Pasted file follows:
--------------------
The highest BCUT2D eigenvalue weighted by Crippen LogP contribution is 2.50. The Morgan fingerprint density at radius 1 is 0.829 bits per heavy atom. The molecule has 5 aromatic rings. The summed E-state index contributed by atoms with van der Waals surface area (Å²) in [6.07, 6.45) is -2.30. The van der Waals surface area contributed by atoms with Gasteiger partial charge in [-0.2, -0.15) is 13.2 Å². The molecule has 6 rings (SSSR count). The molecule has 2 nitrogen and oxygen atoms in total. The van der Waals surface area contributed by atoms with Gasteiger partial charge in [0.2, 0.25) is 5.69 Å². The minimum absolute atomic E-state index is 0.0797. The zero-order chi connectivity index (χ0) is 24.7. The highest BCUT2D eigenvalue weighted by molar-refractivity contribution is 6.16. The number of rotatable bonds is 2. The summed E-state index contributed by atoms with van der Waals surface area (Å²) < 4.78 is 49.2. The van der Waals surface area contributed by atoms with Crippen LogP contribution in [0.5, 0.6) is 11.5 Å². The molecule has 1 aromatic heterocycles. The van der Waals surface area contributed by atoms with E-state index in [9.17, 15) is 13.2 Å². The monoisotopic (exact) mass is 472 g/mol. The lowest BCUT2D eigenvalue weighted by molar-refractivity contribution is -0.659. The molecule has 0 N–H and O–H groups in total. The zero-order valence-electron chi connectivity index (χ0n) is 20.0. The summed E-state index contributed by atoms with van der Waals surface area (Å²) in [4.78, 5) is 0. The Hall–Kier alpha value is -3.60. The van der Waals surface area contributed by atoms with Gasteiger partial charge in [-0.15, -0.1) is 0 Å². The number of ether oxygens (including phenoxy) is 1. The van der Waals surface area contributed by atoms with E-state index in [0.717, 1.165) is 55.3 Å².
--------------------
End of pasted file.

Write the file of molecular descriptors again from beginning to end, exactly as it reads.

The highest BCUT2D eigenvalue weighted by Crippen LogP contribution is 2.50. The Morgan fingerprint density at radius 1 is 0.829 bits per heavy atom. The molecule has 5 aromatic rings. The summed E-state index contributed by atoms with van der Waals surface area (Å²) in [6.07, 6.45) is -2.30. The van der Waals surface area contributed by atoms with Gasteiger partial charge in [-0.2, -0.15) is 13.2 Å². The molecule has 6 rings (SSSR count). The molecule has 2 nitrogen and oxygen atoms in total. The van der Waals surface area contributed by atoms with Gasteiger partial charge in [0.2, 0.25) is 5.69 Å². The minimum absolute atomic E-state index is 0.0797. The zero-order chi connectivity index (χ0) is 24.7. The highest BCUT2D eigenvalue weighted by molar-refractivity contribution is 6.16. The number of rotatable bonds is 2. The summed E-state index contributed by atoms with van der Waals surface area (Å²) < 4.78 is 49.2. The van der Waals surface area contributed by atoms with Crippen LogP contribution in [0.5, 0.6) is 11.5 Å². The molecule has 1 aromatic heterocycles. The van der Waals surface area contributed by atoms with E-state index in [9.17, 15) is 13.2 Å². The monoisotopic (exact) mass is 472 g/mol. The lowest BCUT2D eigenvalue weighted by molar-refractivity contribution is -0.659. The molecule has 0 N–H and O–H groups in total. The zero-order valence-electron chi connectivity index (χ0n) is 20.0. The summed E-state index contributed by atoms with van der Waals surface area (Å²) in [4.78, 5) is 0. The Hall–Kier alpha value is -3.60. The van der Waals surface area contributed by atoms with Gasteiger partial charge in [-0.15, -0.1) is 0 Å². The number of ether oxygens (including phenoxy) is 1. The van der Waals surface area contributed by atoms with E-state index in [0.717, 1.165) is 55.3 Å².